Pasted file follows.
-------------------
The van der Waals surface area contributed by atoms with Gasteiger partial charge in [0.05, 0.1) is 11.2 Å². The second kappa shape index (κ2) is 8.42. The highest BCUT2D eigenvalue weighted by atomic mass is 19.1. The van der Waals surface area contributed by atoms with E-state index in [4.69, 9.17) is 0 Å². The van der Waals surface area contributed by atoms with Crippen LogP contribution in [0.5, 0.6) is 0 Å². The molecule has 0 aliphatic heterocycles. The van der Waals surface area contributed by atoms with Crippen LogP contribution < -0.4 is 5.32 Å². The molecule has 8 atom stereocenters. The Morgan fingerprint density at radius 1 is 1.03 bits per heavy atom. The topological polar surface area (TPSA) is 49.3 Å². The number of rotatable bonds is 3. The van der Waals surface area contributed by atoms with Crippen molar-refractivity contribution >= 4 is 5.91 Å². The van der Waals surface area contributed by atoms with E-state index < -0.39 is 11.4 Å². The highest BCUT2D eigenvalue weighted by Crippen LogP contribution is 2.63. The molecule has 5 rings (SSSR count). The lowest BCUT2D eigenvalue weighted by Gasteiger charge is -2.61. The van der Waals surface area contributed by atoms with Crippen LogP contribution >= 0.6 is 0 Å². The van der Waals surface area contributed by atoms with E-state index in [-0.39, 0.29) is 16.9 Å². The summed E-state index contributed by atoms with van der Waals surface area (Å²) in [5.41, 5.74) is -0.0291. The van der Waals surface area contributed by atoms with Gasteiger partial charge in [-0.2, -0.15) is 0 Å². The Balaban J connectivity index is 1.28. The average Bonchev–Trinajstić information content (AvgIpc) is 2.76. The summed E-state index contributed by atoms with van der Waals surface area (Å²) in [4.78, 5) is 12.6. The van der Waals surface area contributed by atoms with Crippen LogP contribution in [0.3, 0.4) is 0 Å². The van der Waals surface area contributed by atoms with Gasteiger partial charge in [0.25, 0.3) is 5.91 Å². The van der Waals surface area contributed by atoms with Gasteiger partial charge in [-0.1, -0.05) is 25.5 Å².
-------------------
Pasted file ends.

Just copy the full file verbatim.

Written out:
The van der Waals surface area contributed by atoms with Gasteiger partial charge in [0.05, 0.1) is 11.2 Å². The second kappa shape index (κ2) is 8.42. The highest BCUT2D eigenvalue weighted by atomic mass is 19.1. The van der Waals surface area contributed by atoms with E-state index in [4.69, 9.17) is 0 Å². The van der Waals surface area contributed by atoms with Crippen LogP contribution in [0.5, 0.6) is 0 Å². The molecule has 0 aliphatic heterocycles. The van der Waals surface area contributed by atoms with Crippen LogP contribution < -0.4 is 5.32 Å². The molecule has 8 atom stereocenters. The Morgan fingerprint density at radius 1 is 1.03 bits per heavy atom. The topological polar surface area (TPSA) is 49.3 Å². The number of rotatable bonds is 3. The van der Waals surface area contributed by atoms with Crippen molar-refractivity contribution >= 4 is 5.91 Å². The van der Waals surface area contributed by atoms with E-state index < -0.39 is 11.4 Å². The highest BCUT2D eigenvalue weighted by Crippen LogP contribution is 2.63. The molecule has 5 rings (SSSR count). The lowest BCUT2D eigenvalue weighted by Gasteiger charge is -2.61. The van der Waals surface area contributed by atoms with Crippen LogP contribution >= 0.6 is 0 Å². The van der Waals surface area contributed by atoms with E-state index in [-0.39, 0.29) is 16.9 Å². The summed E-state index contributed by atoms with van der Waals surface area (Å²) in [5.41, 5.74) is -0.0291. The van der Waals surface area contributed by atoms with Gasteiger partial charge in [-0.2, -0.15) is 0 Å². The Balaban J connectivity index is 1.28. The average Bonchev–Trinajstić information content (AvgIpc) is 2.76. The summed E-state index contributed by atoms with van der Waals surface area (Å²) in [4.78, 5) is 12.6. The van der Waals surface area contributed by atoms with Crippen LogP contribution in [0.3, 0.4) is 0 Å². The van der Waals surface area contributed by atoms with Gasteiger partial charge in [0.25, 0.3) is 5.91 Å². The van der Waals surface area contributed by atoms with Gasteiger partial charge in [-0.1, -0.05) is 25.5 Å².